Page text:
Sheep

The key products of the Western Australian sheep industry are wool, sheepmeat (lamb and mutton) and live sheep. At around 14.2 million sheep, the WA flock turns off approximately 5.7 million sheep and lambs for meat and live export as well as 72 million kilograms of greasy wool (primarily for export markets) annually.

The Merino is the most common breed of sheep in WA, making up 80% of the state's flock. The remainder are ‘British breeds’ or so-called maternal breeds, meat specific breeds such as Dorpers and some breeds for specialty meat and fibre markets.

The Department of Primary Industries and Regional Development's current focus is on increasing lamb supply, improving the productivity, welfare and sustainability of sheep production and developing and extending targeted information products and services to generate practice change. In an effort to increase the marking rate of lambs, the department, in collaboration with industry, has developed the More Sheep initiative.

Articles

  • The Genetic Resource Flock of Western Australia, previously called the Information Nucleus Flock, was established by the Sheep Cooperative Research Centre (Sheep CRC) in 2007 and is now funded by M

  • Western Australia has aproximately 14.7 million sheep  run by over 4500 sheep producers. They are mostly located in the agricultural region of the state producing high quality, fine Merino wool.

  • The border controls outlined below for Johne’s disease (JD) susceptible stock entering Western Australia were implemented by the Department of Primary Industries and Regional Development (DPIRD) on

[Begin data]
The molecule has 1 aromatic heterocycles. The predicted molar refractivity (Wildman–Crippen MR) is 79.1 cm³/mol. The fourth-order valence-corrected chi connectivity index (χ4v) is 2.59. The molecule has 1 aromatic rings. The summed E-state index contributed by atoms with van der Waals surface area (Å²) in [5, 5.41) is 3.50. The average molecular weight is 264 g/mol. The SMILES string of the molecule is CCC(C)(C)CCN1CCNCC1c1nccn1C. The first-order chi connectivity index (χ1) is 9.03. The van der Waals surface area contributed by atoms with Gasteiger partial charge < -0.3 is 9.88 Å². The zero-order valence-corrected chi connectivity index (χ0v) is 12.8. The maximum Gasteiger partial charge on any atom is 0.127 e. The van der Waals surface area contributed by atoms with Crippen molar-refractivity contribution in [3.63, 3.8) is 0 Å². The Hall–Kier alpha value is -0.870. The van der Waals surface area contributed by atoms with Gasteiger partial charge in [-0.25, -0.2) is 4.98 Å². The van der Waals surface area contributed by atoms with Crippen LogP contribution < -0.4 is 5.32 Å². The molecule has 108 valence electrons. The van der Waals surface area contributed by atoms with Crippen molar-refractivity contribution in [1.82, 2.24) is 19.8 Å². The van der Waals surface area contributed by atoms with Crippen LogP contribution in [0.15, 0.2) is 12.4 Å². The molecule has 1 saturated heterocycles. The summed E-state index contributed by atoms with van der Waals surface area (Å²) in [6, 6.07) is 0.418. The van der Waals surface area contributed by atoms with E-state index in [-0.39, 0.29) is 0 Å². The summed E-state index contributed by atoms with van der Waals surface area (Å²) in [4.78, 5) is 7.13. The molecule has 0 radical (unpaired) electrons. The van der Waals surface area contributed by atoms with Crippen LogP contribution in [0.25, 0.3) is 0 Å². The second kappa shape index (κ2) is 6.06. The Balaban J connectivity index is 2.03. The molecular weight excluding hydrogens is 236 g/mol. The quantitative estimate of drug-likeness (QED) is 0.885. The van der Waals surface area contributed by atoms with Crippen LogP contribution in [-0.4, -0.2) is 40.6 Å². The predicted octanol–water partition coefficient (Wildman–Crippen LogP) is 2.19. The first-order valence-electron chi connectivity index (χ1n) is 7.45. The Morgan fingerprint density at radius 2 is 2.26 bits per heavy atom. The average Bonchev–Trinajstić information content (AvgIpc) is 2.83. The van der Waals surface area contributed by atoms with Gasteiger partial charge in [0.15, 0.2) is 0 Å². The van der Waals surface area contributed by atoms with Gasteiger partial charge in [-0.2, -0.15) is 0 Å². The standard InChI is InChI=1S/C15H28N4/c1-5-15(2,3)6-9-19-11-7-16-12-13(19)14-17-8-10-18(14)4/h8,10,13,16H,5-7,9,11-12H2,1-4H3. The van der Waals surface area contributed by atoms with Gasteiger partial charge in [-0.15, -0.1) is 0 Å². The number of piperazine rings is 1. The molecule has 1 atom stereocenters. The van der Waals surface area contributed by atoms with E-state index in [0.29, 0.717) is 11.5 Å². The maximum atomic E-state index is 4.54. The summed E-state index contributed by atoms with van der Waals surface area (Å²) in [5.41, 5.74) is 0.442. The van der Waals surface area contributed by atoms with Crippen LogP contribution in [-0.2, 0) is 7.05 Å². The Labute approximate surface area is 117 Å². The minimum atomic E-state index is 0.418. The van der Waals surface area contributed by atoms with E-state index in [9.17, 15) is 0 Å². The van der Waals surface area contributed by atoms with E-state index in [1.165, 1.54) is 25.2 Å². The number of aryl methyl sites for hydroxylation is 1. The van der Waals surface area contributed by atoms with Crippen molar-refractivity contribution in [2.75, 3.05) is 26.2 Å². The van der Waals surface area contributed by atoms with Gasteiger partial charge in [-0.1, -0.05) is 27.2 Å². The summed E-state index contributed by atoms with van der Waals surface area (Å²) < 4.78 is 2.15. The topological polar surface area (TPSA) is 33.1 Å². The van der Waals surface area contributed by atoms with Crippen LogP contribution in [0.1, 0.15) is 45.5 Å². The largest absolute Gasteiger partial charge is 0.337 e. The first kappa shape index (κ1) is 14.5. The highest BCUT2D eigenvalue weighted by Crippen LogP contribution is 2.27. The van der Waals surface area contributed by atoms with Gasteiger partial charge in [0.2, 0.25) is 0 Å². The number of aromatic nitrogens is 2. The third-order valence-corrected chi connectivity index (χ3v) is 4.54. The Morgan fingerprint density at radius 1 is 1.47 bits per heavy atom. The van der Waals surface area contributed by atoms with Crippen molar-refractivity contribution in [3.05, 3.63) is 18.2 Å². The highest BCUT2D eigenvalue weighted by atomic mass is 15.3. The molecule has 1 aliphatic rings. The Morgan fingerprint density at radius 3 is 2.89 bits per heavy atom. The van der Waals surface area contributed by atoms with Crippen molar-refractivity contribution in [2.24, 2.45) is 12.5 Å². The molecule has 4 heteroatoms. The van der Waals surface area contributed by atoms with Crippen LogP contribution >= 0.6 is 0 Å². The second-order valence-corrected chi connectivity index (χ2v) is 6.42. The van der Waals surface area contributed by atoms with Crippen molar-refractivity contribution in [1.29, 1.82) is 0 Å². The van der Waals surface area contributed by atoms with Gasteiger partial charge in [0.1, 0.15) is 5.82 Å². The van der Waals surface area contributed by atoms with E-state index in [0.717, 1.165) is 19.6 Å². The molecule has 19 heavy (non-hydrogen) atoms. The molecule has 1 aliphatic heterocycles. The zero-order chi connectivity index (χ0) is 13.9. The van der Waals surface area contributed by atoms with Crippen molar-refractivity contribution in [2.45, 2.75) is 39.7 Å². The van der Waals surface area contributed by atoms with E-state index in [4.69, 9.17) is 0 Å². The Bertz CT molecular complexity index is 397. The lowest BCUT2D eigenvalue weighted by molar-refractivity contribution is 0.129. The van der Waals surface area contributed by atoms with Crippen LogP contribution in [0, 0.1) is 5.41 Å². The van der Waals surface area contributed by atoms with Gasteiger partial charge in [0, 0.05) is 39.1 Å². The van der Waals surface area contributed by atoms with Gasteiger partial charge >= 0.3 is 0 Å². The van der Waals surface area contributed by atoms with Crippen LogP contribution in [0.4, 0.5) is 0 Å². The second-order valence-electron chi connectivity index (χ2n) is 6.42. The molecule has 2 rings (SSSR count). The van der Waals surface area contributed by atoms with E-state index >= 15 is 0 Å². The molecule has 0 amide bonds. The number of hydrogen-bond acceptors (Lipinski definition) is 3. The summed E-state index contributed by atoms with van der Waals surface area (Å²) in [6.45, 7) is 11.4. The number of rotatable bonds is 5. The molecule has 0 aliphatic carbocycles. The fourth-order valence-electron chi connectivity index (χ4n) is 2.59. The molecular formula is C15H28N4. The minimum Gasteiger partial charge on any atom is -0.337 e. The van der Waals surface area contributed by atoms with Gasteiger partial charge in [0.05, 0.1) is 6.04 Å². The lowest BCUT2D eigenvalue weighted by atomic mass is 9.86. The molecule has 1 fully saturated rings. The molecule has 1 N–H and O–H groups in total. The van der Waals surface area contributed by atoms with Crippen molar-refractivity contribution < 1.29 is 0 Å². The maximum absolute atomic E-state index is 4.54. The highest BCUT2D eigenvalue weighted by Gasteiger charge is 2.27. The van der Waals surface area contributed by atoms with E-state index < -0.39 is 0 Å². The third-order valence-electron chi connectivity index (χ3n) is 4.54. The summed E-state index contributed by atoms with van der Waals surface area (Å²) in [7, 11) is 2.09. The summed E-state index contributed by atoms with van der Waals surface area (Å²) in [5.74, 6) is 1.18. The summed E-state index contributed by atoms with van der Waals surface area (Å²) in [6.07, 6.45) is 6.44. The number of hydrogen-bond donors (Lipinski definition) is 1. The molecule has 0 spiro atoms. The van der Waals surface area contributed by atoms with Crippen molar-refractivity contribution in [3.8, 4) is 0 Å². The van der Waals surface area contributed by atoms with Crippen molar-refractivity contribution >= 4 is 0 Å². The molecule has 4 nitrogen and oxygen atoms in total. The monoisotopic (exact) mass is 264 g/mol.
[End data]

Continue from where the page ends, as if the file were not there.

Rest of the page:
• Wool and sheepmeat production systems rely on the breeding ewe — how she is managed sets up the efficiency and profitability of both the ewe and weaner flock.

  • The following resources have been produced by the Department of Primary Industries and Regional Development (DPIRD) to assist veterinarians in selecting and preparing samples and conducting livesto

  • Genetic selection enables both wool and sheep producers to make positive and permanent genetic gains in their flock.

  • Pregnancy toxaemia and hypocalcaemia affect lambing ewe flocks and have similar signs but different causes.

  • Managing good nutrition of sheep in the Mediterranean climate of south-west Western Australia requires constant monitoring and planning.

  • Managing sheep in  dry spring: for agribusiness professionals event was held in Kojonup, Geraldton and Perth in 2017.

  • Choosing the best time of lambing, and matching paddock feed availability to ewe and weaner needs is important for both productivity and profitability.

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